Commentary: Unsanctioned dog beach is cost-effective, enjoyable

Mayor Diane Dixon's most recent pet project to enter into a (MOU) memorandum of understanding with the County of Orange to enforce county laws with city of Newport Beach resources on the unincorporated "dog beach" will end in spectacular failure.

For those unaware, this "no man's land" at the terminus of the Santa Ana River, between the city of Newport Beach and Huntington Beach, has been used by people with dogs for decades. It provides needed recreation, at no cost to the city and Huntington Beach residents as well, not to mention those in Costa Mesa.

I expected more from someone who ran as a fiscal conservative to recognize an existing free option for city residents, versus a $15-million, before bond costs, price tag just for the new Civic Center park/dog park.

In a city that is increasingly becoming a cross between "Stepford Wives" and "The Truman Show," "dog beach" is a critical amenity that provides for not just the dogs but for the humans who pay the taxes. The area affectionately known to surfers as "River Jetties" has long been a dumping ground for city politicians, and it is where surfers are banished to when the rest of Newport has been blackballed. And it is where the responsible, dog-owning (and many dog-rescuing) citizens have solved their own problem by utilizing a castoff, unused county area with natural barriers far from roads (and homes) for dogs to be confined.

The policy failures of the city of Newport Beach are directly responsible for the current situation, of which there are minimal, if any, problems. I've frequented this beach for almost 40 years of surfing, and for the last 10 years have taken my Great Danes each and every week. The users of this county area are responsible with their dogs, have leashes nearby at the ready, pick up after their pets, inform others that their pet "just went" and happily share an extra cleanup bag.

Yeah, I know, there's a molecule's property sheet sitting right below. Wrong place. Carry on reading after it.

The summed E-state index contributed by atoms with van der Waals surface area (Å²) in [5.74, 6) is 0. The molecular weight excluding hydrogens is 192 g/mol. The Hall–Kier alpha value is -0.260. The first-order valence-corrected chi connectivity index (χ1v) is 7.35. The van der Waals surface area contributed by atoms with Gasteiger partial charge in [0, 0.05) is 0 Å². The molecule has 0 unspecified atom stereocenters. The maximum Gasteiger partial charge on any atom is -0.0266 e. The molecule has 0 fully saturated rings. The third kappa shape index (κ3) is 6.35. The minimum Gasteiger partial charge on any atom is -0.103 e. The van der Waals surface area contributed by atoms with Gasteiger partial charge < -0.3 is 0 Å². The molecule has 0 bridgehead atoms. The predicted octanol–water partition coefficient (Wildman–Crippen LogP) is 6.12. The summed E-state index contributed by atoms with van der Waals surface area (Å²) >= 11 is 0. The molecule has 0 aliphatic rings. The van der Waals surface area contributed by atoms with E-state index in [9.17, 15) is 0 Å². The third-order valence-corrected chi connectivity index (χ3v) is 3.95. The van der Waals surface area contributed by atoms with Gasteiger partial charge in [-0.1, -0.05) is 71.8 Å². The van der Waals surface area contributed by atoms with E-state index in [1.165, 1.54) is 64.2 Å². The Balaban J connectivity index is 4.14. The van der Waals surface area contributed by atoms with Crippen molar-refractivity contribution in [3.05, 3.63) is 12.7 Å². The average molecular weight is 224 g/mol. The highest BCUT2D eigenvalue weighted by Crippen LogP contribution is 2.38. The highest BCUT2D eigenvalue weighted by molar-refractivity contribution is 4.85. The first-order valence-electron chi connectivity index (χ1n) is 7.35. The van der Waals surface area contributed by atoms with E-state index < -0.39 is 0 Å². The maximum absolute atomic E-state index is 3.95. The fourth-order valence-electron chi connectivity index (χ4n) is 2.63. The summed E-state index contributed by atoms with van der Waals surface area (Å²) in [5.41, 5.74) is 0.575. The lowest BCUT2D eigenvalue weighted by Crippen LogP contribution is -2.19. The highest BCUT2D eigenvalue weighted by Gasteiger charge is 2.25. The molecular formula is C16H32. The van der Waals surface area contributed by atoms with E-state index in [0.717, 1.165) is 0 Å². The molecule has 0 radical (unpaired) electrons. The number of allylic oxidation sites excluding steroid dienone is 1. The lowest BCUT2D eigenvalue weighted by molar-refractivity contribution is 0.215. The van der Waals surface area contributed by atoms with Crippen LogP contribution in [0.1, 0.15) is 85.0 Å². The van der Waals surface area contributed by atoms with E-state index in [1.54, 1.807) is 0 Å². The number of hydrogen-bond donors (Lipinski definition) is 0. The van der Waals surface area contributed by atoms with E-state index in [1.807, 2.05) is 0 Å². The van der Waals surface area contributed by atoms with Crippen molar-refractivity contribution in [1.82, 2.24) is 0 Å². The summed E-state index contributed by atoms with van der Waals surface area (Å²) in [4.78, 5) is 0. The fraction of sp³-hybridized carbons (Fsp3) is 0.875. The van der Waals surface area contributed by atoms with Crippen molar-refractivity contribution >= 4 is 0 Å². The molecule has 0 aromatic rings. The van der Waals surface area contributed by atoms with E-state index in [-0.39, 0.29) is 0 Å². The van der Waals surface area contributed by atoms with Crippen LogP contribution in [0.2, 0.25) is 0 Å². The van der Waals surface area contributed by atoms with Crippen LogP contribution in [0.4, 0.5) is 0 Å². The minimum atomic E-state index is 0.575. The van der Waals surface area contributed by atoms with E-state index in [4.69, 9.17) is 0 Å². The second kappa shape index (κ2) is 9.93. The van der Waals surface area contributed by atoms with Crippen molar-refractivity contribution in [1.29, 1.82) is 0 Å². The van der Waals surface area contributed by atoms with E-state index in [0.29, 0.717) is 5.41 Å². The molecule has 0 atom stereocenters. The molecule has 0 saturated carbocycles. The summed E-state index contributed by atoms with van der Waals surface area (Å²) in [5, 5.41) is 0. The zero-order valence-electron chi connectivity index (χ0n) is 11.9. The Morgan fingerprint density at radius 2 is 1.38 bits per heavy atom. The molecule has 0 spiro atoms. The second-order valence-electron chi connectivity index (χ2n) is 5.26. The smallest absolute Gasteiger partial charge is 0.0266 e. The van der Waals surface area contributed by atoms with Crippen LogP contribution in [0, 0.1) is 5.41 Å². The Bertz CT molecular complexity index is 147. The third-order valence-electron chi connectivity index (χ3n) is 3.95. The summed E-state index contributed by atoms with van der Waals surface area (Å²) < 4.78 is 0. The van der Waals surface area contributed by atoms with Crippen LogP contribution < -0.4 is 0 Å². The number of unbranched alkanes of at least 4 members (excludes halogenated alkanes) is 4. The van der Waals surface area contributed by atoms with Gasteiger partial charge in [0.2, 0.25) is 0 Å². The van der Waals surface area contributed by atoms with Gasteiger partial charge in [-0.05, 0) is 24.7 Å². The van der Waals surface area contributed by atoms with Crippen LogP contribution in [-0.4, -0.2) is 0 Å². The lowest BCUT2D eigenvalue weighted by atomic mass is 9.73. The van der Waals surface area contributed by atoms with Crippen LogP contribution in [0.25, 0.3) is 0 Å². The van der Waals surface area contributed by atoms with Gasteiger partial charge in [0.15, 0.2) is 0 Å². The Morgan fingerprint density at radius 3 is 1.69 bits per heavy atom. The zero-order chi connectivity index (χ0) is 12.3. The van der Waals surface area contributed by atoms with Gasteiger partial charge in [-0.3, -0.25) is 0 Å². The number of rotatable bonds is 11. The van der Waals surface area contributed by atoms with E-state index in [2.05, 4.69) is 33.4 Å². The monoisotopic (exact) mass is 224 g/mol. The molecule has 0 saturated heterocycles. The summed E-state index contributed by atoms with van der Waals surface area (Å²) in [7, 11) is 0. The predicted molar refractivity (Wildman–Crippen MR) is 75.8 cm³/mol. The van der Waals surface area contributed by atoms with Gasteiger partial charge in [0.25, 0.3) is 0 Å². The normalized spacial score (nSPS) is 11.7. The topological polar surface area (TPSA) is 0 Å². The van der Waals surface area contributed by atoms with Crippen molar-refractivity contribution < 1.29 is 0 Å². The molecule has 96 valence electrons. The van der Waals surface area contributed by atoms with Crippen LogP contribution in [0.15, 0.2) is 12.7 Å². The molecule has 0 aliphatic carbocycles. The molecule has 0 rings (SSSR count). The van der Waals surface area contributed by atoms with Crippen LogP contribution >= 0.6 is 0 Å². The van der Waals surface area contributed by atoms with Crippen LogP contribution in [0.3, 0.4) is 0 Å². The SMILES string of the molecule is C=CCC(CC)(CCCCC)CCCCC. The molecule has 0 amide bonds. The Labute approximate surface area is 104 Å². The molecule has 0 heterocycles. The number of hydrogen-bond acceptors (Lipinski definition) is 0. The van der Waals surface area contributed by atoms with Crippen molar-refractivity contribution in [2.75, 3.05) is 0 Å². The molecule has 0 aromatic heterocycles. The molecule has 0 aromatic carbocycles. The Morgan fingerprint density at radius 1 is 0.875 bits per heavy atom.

I've met many of you over the years (city employees included) utilizing dog beach, and I know it is something that many care deeply about, as evidenced by the public's response to a citizen poll, now over 1,800 signatures opposing, in nine, busy, distracted, holiday days. But I believe the overwhelming response to this issue shows this issue goes much deeper than just dogs.

The subject area where the dog beach is usable averages over 500 feet distance west from the very last home on West Oceanfront and over 800 feet away to the ocean. There are 40 miles of Newport Beach and bay and another 6 miles of Huntington Beach to your west; the use of this small, polluted area displaces no beach or bay user.

The nucleus of this "issue" will in the end be found to be nothing about dogs but parking and "others" (including residents of other areas of Newport Beach) coming to "their beach."

Maybe it is time for the mayor to move on to another proposal, namely a parking structure for West Newport. It will increase public access (something the Coastal Commission loves), and it will block the noise from PCH for those oceanfront homeowners.

JON PEDERSEN lives in Newport Beach.

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A version of this article appeared in print on January 02, 2016, in the Local section of the Los Angeles Times with the headline "Unsanctioned dog beach is cost-effective, enjoyable" — Today's paperToday's paper | Subscribe
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